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  • July 11, 2014 - Reflections

    By Jean S. Horner
    The other day while walking down a corridor in a public building, I saw what appeared to be someone walking toward me. On coming closer, I found it was my own reflection in a huge mirror. For a moment it frightened me. Somehow a full-length reflection of one’s self is a startling thing. ...




A Testimony of Grace

By Randy Hurst
Jan. 1, 2012

A pretty young teenager, Lydia was drawn into a romantic relationship with a wealthy young man. When she became pregnant, the young man wanted to “do the right thing,” so they married. But after several years and a second child, the couple divorced and the husband’s family took the children.

Lydia didn’t finish high school, so she used her singing talent in nightclubs and bars. She met and married another man and had another child. Then history repeated itself: Her husband divorced her and took the child with him.

After two failed marriages, three children and nothing to show for it, Lydia returned to the nightclub scene. Eventually, she met and married Bill, a twice-divorced truck driver from York, Pennsylvania. He had several children across the United States, the result of numerous affairs. After Bill and Lydia had a baby girl, they divorced; but later they reconciled, remarried, and soon had a baby boy. They named him Greg.

Though poor, they were able to buy a small piece of land outside Youngstown, Ohio. Their home was an 8- by 15-foot trailer, a small space for a family of five: Bill, Lydia, Greg and his sisters Joyce and Ruth.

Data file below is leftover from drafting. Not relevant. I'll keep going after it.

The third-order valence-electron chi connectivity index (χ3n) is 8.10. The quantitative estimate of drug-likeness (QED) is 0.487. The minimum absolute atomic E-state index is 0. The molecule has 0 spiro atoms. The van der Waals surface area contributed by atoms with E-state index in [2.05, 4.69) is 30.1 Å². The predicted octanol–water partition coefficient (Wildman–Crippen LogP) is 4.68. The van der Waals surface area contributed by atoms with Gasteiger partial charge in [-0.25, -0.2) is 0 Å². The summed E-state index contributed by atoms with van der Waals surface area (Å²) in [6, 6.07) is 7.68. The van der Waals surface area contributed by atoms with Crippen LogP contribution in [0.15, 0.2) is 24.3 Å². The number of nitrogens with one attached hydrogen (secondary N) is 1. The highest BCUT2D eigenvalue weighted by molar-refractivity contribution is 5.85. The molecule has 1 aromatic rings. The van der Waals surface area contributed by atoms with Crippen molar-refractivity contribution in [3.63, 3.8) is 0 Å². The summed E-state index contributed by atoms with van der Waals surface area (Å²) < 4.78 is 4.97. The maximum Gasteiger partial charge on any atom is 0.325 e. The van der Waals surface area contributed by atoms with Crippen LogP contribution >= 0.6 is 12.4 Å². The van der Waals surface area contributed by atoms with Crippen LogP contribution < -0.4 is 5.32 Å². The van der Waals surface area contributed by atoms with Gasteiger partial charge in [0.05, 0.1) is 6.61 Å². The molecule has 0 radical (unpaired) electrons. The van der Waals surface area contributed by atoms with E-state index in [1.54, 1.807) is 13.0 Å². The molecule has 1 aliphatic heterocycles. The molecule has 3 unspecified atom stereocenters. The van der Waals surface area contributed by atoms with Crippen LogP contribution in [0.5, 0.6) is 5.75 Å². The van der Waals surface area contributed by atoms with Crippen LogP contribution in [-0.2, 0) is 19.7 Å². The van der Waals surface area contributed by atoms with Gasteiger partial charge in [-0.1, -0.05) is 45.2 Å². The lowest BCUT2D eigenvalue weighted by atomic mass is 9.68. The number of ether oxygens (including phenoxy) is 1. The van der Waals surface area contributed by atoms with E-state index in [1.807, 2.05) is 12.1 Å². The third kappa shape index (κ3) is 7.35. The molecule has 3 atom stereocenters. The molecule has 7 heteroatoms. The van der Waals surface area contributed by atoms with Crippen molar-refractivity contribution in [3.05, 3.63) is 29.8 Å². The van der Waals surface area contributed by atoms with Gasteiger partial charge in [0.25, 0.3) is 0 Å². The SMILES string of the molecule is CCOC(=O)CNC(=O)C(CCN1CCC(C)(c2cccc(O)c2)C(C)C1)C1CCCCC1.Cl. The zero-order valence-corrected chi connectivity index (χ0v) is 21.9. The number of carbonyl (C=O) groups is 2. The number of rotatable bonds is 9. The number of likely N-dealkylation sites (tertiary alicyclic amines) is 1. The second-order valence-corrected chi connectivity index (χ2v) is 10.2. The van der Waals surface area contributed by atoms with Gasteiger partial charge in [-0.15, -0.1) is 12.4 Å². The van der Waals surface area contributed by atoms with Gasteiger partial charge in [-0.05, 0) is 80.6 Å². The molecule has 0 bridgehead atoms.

Time passed. Lydia, now in her early 40s, was walking along a street one evening when she heard singing from a tent. It drew her in, and she heard the gospel for the first time. She gave her life to Christ and came home that night a totally different person. Greg remembers the radical change in their home life after his mother’s conversion.

When Greg was 13, he and Lydia went to visit his older sister Joyce, who was serving in the Women’s Army Corps at the Army base in Ft. Gordon, Georgia. While he was there he attended a military chapel service where a Billy Graham movie was being shown. That night, he went forward to commit his life to Christ.

Returning to Youngstown, Lydia and Greg attended services in many churches. Lydia kept moving from church to church, but Greg settled into a small Italian Pentecostal church, where he was baptized in the Holy Spirit. He also met his future wife, Sandie Fortunato.

Sandie knew God called her to be a missionary when she was 11 years old. But Greg was unsure of God’s plan for his life. They went separate ways after high school — Sandie to the Assemblies of God’s Central Bible College in Springfield, Missouri, to prepare for ministry, and Greg to Youngstown State University in Youngstown, Ohio, to study political science.

While praying at the altar in church one Sunday evening, Greg sensed God’s call to ministry. As he struggled in prayer, he asked, “Lord, is this really You?” Almost immediately, a message in tongues and interpretation was given by Sandie’s mother. The message confirmed to Greg that the calling was indeed from God. Greg transferred to Central Bible College, and he married Sandie in 1971. Greg graduated in 1973. Sandie graduated from Missouri State University in 1977.

The Mundises’ first ministry was at an outstation in Brown Springs, Missouri. They then interned at Central Assembly of God in Springfield before accepting a position as janitor and youth pastor in Lima, Ohio. In 1974, they were asked to return to Central Assembly where they served as youth pastors until 1978.